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Some Students Hesitant to Share Political Views

By Berkeley Boyd
Staff Writer | The Pacific Times

NP3 High is a diverse community with varying political views.

According to school students and administration, NP3 creates opportunities for students to express their political beliefs via Socratic seminars, class debates, mock elections, and essays about personal beliefs graded on quality and not content.

NP3 has also held anonymous mock elections, which are meant to give students the experience of voting. The 2020 mock Primary Election results were split. Of the 192 students who voted, 75 cast votes for Senator Bernie Sanders, while 20 voted for former President Donald Trump. There was also support for Andrew Yang and Elizabeth Warren, with a combined total of 44 votes. Current president Joe Biden received nine votes — 128 out of 192 voted for candidates from the Democratic Party, with 20 voting for a candidate from the Republican Party.

The mock General Election, was held only for the 12th-grade government class also showed this diversity, with 81 responses yielding 66.7% votes for Democratic candidate Joe Biden and 12.3% for Republican Donald Trump. In contrast, candidate Gloria La Riva from the Party for Socialism and Liberation received 9.9%.

Politics are often controversial and divisive and have been for a while. However, there has been an increase in polarization between the right and left in more recent times, especially during the pandemic, due to the lack of debates about differing beliefs in immigration, critical race theory, wage disparity, and more.

Students interviewed by The Pacific Times, who self-identified as being politically moderate or conservative, said they felt NP3 was not a safe space to voice their views or opinions and asked to remain anonymous for this article.

In contrast, students who self-identified as left-leaning said they were more open to sharing their political views, and most shared their names for publication. However, some wished to remain anonymous because they were unsure whether their friends agreed with their opinions. According to the interviewed students, this is due to the more vocal left-leaning population at school.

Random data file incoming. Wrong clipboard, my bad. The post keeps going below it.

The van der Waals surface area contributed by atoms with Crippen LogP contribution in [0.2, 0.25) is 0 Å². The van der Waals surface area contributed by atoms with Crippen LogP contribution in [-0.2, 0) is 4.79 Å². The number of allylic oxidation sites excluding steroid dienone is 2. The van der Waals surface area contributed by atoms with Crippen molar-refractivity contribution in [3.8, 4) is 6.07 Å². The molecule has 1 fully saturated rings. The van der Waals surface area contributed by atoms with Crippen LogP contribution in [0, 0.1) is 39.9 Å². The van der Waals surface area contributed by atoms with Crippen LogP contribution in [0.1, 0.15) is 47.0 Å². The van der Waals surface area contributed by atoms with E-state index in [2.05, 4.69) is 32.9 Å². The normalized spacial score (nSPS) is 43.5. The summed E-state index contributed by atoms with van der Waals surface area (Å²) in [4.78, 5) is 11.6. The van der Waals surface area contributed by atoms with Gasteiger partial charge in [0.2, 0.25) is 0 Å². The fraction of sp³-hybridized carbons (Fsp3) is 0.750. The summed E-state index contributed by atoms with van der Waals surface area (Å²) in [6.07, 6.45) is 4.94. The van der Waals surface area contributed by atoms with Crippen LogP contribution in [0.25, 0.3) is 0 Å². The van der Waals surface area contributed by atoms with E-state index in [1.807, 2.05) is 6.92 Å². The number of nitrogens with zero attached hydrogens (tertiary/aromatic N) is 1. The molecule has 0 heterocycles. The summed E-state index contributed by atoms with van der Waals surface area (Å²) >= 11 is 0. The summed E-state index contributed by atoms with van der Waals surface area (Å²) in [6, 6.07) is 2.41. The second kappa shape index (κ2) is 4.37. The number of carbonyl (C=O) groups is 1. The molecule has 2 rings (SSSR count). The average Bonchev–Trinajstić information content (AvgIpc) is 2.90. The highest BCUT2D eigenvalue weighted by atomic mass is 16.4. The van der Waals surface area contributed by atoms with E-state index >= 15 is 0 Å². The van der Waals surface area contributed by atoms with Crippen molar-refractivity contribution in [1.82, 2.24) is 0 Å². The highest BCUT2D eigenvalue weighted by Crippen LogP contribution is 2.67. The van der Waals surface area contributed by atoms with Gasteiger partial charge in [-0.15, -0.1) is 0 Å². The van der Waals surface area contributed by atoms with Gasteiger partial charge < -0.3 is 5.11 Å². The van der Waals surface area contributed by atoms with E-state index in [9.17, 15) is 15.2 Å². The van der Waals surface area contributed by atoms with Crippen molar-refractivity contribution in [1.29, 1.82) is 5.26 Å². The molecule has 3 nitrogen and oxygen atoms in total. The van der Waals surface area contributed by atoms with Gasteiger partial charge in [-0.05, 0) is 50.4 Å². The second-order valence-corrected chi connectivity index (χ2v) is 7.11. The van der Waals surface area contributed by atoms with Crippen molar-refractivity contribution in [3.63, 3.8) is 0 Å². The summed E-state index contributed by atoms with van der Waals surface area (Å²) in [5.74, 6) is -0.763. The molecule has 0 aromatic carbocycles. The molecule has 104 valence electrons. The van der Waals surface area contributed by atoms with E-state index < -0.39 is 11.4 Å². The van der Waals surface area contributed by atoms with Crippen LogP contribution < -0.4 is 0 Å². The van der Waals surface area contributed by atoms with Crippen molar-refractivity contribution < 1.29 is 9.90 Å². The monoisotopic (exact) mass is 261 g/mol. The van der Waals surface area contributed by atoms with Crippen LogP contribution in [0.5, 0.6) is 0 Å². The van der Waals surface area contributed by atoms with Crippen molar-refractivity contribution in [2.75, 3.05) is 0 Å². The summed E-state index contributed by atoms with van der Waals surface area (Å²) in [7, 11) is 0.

“Not a lot of people are libertarian or have the same view as me or will be able to understand why I hold certain beliefs. I feel like I would be harshly criticized by my peers,” said an 11th grader who identified as a Libertarian.

Another 12th-grade Republican student said they believed their peers would reject them for sharing their views. “Not a lot of people are right-leaning and I feel like I would be harshly criticized. I pretend to be a Democrat in my government class because of this fear.”

The main reason conservative students said they are hesitant to share their own views while at school is because they are scared that other students would not accept them because of differing political views.

Principal Melissa Mori said she wants all students to feel comfortable sharing their personal views at school. She is interested in creating a council of students to discuss how classroom conversations about controversial issues and politics can better represent all political beliefs at school.

Mori added that if students are unwilling to share their views with her while other students are present, she is willing to talk to them one-on-one to get their input. She will hold a tutorial next week to discuss with students their concerns and what she can do to make the campus a safe and more open space for them.

“I feel like I would make people mad and they would try to debate with me and I just don’t feel like arguing with people,” said a politically moderate student, explaining their reason for not sharing their beliefs.